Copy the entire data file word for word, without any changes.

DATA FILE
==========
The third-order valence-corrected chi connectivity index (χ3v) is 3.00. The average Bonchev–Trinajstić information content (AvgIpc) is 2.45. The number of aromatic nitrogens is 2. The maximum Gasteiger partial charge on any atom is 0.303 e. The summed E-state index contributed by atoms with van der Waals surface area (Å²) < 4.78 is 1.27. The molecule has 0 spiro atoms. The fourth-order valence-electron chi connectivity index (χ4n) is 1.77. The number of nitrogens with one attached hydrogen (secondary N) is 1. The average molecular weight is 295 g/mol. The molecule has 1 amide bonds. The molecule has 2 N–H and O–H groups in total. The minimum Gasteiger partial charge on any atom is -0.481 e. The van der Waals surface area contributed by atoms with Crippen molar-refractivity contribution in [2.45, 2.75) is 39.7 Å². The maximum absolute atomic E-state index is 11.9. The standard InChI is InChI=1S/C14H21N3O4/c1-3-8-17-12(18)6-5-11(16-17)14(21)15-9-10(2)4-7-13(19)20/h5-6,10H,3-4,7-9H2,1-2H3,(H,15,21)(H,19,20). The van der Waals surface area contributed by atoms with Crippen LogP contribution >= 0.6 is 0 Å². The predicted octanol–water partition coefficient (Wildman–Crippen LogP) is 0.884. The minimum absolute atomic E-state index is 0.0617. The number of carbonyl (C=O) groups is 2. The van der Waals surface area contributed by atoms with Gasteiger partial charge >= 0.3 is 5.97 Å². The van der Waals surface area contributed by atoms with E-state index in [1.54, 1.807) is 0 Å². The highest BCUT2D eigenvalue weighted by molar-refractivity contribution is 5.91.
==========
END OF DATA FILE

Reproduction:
The third-order valence-corrected chi connectivity index (χ3v) is 3.00. The average Bonchev–Trinajstić information content (AvgIpc) is 2.45. The number of aromatic nitrogens is 2. The maximum Gasteiger partial charge on any atom is 0.303 e. The summed E-state index contributed by atoms with van der Waals surface area (Å²) < 4.78 is 1.27. The molecule has 0 spiro atoms. The fourth-order valence-electron chi connectivity index (χ4n) is 1.77. The number of nitrogens with one attached hydrogen (secondary N) is 1. The average molecular weight is 295 g/mol. The molecule has 1 amide bonds. The molecule has 2 N–H and O–H groups in total. The minimum Gasteiger partial charge on any atom is -0.481 e. The van der Waals surface area contributed by atoms with Crippen molar-refractivity contribution in [2.45, 2.75) is 39.7 Å². The maximum absolute atomic E-state index is 11.9. The standard InChI is InChI=1S/C14H21N3O4/c1-3-8-17-12(18)6-5-11(16-17)14(21)15-9-10(2)4-7-13(19)20/h5-6,10H,3-4,7-9H2,1-2H3,(H,15,21)(H,19,20). The van der Waals surface area contributed by atoms with Crippen LogP contribution >= 0.6 is 0 Å². The predicted octanol–water partition coefficient (Wildman–Crippen LogP) is 0.884. The minimum absolute atomic E-state index is 0.0617. The number of carbonyl (C=O) groups is 2. The van der Waals surface area contributed by atoms with Gasteiger partial charge >= 0.3 is 5.97 Å². The van der Waals surface area contributed by atoms with E-state index in [1.54, 1.807) is 0 Å². The highest BCUT2D eigenvalue weighted by molar-refractivity contribution is 5.91.